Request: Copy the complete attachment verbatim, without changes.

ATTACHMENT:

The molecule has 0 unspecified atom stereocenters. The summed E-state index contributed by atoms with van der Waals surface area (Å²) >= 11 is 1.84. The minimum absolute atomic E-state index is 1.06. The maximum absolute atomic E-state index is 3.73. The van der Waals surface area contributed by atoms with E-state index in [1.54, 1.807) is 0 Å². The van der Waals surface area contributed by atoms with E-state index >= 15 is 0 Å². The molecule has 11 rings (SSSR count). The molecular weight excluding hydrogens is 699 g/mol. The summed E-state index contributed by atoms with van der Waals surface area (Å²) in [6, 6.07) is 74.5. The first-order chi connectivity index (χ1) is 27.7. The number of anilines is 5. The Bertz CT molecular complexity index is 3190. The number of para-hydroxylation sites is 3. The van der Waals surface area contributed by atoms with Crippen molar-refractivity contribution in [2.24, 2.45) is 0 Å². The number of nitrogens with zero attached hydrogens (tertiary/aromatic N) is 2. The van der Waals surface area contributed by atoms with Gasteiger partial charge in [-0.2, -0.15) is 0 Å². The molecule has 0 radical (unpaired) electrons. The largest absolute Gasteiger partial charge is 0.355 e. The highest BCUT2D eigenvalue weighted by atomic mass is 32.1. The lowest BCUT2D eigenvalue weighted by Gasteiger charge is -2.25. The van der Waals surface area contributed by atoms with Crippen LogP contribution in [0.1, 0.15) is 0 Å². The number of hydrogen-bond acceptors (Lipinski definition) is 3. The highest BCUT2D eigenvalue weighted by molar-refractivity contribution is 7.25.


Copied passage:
The molecule has 0 unspecified atom stereocenters. The summed E-state index contributed by atoms with van der Waals surface area (Å²) >= 11 is 1.84. The minimum absolute atomic E-state index is 1.06. The maximum absolute atomic E-state index is 3.73. The van der Waals surface area contributed by atoms with E-state index in [1.54, 1.807) is 0 Å². The van der Waals surface area contributed by atoms with E-state index >= 15 is 0 Å². The molecule has 11 rings (SSSR count). The molecular weight excluding hydrogens is 699 g/mol. The summed E-state index contributed by atoms with van der Waals surface area (Å²) in [6, 6.07) is 74.5. The first-order chi connectivity index (χ1) is 27.7. The number of anilines is 5. The Bertz CT molecular complexity index is 3190. The number of para-hydroxylation sites is 3. The van der Waals surface area contributed by atoms with Crippen molar-refractivity contribution in [2.24, 2.45) is 0 Å². The number of nitrogens with zero attached hydrogens (tertiary/aromatic N) is 2. The van der Waals surface area contributed by atoms with Gasteiger partial charge in [-0.2, -0.15) is 0 Å². The molecule has 0 radical (unpaired) electrons. The largest absolute Gasteiger partial charge is 0.355 e. The highest BCUT2D eigenvalue weighted by atomic mass is 32.1. The lowest BCUT2D eigenvalue weighted by Gasteiger charge is -2.25. The van der Waals surface area contributed by atoms with Crippen LogP contribution in [0.1, 0.15) is 0 Å². The number of hydrogen-bond acceptors (Lipinski definition) is 3. The highest BCUT2D eigenvalue weighted by molar-refractivity contribution is 7.25.